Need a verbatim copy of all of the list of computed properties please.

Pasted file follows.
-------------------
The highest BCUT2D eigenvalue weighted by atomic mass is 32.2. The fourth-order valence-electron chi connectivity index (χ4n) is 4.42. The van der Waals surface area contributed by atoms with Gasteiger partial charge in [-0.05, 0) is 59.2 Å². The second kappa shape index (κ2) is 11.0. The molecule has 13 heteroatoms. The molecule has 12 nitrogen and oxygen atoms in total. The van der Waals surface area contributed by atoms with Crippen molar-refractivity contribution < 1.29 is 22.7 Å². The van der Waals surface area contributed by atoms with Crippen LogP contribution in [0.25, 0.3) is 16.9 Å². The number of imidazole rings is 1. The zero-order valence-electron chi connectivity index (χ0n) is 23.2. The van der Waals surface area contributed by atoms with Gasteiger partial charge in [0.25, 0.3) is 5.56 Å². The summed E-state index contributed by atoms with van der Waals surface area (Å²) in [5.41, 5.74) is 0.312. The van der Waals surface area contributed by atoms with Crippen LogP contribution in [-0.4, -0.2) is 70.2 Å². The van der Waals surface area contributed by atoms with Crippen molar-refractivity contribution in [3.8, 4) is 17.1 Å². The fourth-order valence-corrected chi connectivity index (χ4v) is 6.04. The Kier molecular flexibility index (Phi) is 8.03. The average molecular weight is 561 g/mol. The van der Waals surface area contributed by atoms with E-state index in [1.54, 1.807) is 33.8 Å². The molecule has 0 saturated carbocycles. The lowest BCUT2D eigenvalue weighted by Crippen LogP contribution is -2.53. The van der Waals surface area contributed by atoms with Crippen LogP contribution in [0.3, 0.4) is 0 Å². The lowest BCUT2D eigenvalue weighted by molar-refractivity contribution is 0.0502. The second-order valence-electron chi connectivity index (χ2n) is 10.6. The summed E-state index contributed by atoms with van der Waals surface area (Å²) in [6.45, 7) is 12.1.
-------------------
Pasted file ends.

The highest BCUT2D eigenvalue weighted by atomic mass is 32.2. The fourth-order valence-electron chi connectivity index (χ4n) is 4.42. The van der Waals surface area contributed by atoms with Gasteiger partial charge in [-0.05, 0) is 59.2 Å². The second kappa shape index (κ2) is 11.0. The molecule has 13 heteroatoms. The molecule has 12 nitrogen and oxygen atoms in total. The van der Waals surface area contributed by atoms with Crippen molar-refractivity contribution < 1.29 is 22.7 Å². The van der Waals surface area contributed by atoms with Crippen LogP contribution in [0.25, 0.3) is 16.9 Å². The number of imidazole rings is 1. The zero-order valence-electron chi connectivity index (χ0n) is 23.2. The van der Waals surface area contributed by atoms with Gasteiger partial charge in [0.25, 0.3) is 5.56 Å². The summed E-state index contributed by atoms with van der Waals surface area (Å²) in [5.41, 5.74) is 0.312. The van der Waals surface area contributed by atoms with Crippen LogP contribution in [-0.4, -0.2) is 70.2 Å². The van der Waals surface area contributed by atoms with Crippen molar-refractivity contribution in [3.8, 4) is 17.1 Å². The fourth-order valence-corrected chi connectivity index (χ4v) is 6.04. The Kier molecular flexibility index (Phi) is 8.03. The average molecular weight is 561 g/mol. The van der Waals surface area contributed by atoms with E-state index in [1.54, 1.807) is 33.8 Å². The molecule has 0 saturated carbocycles. The lowest BCUT2D eigenvalue weighted by Crippen LogP contribution is -2.53. The van der Waals surface area contributed by atoms with Crippen LogP contribution in [0.3, 0.4) is 0 Å². The lowest BCUT2D eigenvalue weighted by molar-refractivity contribution is 0.0502. The second-order valence-electron chi connectivity index (χ2n) is 10.6. The summed E-state index contributed by atoms with van der Waals surface area (Å²) in [6.45, 7) is 12.1.